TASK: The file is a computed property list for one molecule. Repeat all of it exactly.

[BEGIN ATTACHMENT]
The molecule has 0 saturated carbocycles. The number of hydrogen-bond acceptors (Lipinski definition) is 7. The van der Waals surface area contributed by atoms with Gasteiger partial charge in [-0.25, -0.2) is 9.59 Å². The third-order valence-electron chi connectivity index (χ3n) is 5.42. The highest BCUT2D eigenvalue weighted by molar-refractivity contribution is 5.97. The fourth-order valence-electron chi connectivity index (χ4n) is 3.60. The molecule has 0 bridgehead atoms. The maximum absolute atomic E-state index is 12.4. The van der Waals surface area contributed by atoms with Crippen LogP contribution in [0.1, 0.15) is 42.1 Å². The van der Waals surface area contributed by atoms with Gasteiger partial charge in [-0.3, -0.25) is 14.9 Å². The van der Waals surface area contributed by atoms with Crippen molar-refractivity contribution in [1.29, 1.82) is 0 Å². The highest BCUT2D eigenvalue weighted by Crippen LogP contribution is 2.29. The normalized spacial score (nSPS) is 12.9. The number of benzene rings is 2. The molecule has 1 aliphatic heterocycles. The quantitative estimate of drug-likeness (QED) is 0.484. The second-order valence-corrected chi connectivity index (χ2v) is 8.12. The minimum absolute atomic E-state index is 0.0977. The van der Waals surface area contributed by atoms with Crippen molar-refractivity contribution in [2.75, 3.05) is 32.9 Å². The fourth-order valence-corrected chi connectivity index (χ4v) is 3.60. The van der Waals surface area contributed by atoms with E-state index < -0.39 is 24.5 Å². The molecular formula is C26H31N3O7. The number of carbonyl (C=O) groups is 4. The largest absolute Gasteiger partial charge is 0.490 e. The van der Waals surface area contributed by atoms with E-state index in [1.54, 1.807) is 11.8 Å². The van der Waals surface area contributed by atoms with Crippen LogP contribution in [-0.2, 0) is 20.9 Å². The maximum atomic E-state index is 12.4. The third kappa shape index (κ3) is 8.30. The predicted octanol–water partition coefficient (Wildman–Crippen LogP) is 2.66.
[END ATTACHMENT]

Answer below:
The molecule has 0 saturated carbocycles. The number of hydrogen-bond acceptors (Lipinski definition) is 7. The van der Waals surface area contributed by atoms with Gasteiger partial charge in [-0.25, -0.2) is 9.59 Å². The third-order valence-electron chi connectivity index (χ3n) is 5.42. The highest BCUT2D eigenvalue weighted by molar-refractivity contribution is 5.97. The fourth-order valence-electron chi connectivity index (χ4n) is 3.60. The molecule has 0 bridgehead atoms. The maximum absolute atomic E-state index is 12.4. The van der Waals surface area contributed by atoms with Crippen LogP contribution in [0.1, 0.15) is 42.1 Å². The van der Waals surface area contributed by atoms with Gasteiger partial charge in [-0.3, -0.25) is 14.9 Å². The van der Waals surface area contributed by atoms with Crippen molar-refractivity contribution in [1.29, 1.82) is 0 Å². The highest BCUT2D eigenvalue weighted by Crippen LogP contribution is 2.29. The normalized spacial score (nSPS) is 12.9. The number of benzene rings is 2. The molecule has 1 aliphatic heterocycles. The quantitative estimate of drug-likeness (QED) is 0.484. The second-order valence-corrected chi connectivity index (χ2v) is 8.12. The minimum absolute atomic E-state index is 0.0977. The van der Waals surface area contributed by atoms with Crippen molar-refractivity contribution in [2.75, 3.05) is 32.9 Å². The fourth-order valence-corrected chi connectivity index (χ4v) is 3.60. The van der Waals surface area contributed by atoms with E-state index < -0.39 is 24.5 Å². The molecular formula is C26H31N3O7. The number of carbonyl (C=O) groups is 4. The largest absolute Gasteiger partial charge is 0.490 e. The van der Waals surface area contributed by atoms with E-state index in [1.54, 1.807) is 11.8 Å². The van der Waals surface area contributed by atoms with Crippen LogP contribution in [-0.2, 0) is 20.9 Å². The maximum atomic E-state index is 12.4. The third kappa shape index (κ3) is 8.30. The predicted octanol–water partition coefficient (Wildman–Crippen LogP) is 2.66.